"This is a completely new approach, targeting a virus to an infected cell," explains the study's senior scientist, John K. Rose, Ph.D., from Yale's Departments of Pathology and Cell Biology. "The concept could be used to develop a whole new class of agents that are useful for controlling disease."
"Although additional in vitro and animal studies need to be performed before this novel virus can be tested in humans," comments NIAID Director Anthony S. Fauci, M.D., "this concept of cell-targeted delivery has enormous potential applications for HIV, cancer or other diseases."
In their report, Dr. Rose, Matthias J. Schnell, Ph.D., and their colleagues describe how they modified the vesicular stomatitis virus (VSV) genome, deleting its envelope gene and replacing it with the genes for a pair of cell surface receptor -- CD4 and the coreceptor CXCR4 -- normally found on human T cells. These receptors enable HIV to attach to, enter and infect T cells.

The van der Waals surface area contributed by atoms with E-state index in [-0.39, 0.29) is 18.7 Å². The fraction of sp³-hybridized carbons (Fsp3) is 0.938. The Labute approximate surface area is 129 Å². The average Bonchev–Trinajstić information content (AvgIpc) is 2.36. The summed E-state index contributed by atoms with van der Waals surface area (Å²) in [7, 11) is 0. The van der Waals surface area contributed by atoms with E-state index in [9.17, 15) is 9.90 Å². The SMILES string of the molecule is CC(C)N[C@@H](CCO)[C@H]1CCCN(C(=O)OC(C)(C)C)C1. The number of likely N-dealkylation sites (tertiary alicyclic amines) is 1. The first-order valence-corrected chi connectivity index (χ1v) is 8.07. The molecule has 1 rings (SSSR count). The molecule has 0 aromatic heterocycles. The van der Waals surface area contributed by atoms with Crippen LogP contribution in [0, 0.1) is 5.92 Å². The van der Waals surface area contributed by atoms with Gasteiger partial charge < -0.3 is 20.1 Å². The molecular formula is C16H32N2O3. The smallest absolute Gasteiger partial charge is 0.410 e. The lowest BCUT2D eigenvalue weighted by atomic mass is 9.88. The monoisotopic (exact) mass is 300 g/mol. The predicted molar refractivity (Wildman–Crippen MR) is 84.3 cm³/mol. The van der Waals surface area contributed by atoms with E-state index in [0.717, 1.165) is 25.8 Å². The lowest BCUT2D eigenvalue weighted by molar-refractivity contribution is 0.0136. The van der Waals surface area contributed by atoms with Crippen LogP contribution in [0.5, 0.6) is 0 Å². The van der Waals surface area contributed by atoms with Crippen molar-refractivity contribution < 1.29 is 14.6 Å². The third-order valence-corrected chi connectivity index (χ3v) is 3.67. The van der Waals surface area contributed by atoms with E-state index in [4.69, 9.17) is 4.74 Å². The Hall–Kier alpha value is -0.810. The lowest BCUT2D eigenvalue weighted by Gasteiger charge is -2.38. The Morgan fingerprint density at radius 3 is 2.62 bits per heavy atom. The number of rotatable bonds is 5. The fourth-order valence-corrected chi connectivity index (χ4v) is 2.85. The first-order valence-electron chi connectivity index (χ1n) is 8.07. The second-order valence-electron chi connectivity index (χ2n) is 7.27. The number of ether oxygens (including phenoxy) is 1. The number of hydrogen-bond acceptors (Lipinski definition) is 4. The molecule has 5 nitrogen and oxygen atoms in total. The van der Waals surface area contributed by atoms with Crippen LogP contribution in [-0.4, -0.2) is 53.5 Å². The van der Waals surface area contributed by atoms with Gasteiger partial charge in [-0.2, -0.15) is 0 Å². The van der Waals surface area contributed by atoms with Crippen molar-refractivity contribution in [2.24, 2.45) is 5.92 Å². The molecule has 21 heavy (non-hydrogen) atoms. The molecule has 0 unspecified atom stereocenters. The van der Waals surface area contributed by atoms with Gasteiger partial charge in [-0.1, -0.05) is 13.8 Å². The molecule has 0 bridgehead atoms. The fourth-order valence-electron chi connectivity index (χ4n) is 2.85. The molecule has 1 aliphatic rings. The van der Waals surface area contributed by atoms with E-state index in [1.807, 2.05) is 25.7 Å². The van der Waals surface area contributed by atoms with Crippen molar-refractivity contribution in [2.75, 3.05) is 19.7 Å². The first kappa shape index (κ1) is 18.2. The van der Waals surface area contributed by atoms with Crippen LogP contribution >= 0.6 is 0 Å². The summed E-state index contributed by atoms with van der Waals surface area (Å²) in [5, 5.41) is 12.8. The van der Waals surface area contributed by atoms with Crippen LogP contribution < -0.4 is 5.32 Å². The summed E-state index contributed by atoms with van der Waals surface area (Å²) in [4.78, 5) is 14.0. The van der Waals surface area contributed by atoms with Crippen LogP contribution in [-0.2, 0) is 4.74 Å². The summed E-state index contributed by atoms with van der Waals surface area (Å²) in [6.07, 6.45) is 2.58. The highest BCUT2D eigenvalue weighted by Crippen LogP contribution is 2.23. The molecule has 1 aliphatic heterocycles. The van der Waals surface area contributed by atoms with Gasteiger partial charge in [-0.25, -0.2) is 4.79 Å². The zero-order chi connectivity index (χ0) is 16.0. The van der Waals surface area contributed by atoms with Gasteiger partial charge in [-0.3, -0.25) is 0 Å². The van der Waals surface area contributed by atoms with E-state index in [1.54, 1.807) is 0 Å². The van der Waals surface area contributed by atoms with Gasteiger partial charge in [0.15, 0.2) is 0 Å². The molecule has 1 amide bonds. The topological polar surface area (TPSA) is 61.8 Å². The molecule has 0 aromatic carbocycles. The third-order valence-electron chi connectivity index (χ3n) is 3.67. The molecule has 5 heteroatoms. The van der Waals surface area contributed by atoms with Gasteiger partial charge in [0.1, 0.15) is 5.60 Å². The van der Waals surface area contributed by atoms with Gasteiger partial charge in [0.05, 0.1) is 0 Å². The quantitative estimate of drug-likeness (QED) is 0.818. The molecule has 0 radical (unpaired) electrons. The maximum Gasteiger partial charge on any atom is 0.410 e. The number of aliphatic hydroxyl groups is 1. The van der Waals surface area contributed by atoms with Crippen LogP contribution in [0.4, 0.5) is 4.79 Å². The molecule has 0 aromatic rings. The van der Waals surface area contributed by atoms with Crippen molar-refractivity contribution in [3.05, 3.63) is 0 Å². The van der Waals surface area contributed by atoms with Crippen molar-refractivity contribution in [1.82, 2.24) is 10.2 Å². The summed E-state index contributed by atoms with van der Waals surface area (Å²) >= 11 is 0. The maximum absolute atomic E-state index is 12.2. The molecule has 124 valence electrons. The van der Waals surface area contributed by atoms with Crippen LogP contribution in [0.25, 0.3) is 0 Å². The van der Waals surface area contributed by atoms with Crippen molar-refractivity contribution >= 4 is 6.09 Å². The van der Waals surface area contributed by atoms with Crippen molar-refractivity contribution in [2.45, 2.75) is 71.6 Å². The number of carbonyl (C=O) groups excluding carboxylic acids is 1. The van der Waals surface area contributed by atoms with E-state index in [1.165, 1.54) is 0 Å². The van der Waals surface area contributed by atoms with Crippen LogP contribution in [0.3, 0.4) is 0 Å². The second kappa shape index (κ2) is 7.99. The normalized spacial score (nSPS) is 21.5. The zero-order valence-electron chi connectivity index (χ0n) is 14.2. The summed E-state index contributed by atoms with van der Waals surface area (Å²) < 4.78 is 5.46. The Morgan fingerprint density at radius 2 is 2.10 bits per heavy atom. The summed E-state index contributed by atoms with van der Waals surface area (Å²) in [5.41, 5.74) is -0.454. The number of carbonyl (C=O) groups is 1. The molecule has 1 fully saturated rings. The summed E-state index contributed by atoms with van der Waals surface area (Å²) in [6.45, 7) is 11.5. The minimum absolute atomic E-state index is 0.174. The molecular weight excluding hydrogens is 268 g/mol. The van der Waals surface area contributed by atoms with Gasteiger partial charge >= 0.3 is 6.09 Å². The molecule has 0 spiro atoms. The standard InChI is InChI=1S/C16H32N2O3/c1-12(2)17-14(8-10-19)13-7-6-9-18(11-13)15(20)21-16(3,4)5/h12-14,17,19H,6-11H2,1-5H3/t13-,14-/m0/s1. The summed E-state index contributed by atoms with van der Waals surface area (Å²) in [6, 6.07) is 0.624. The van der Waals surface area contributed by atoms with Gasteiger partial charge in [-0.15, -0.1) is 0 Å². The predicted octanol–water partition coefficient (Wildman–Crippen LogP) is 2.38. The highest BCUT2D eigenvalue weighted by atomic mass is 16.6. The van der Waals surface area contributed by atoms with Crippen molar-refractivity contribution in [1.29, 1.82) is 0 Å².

These receptors also permit cell-to-cell HIV infection to occur. HIV-infected cells flag themselves for destruction by the body's immune system by displaying HIV's outer coat protein. But this protein, HIV gp120, is the same one that attaches to the T-cell receptors and leads to infection. Cell-to-cell infection occurs when the HIV gp120 on an infected cell first hitches up to the receptors on an uninfected T cell, resulting in the fusion of the cell and viral membranes, and transfer of virus from the infected to the uninfected cell.
Turning around what occurs naturally, the rem
Contact: Laurie K. Doepel
NIH/National Institute of Allergy and Infectious Diseases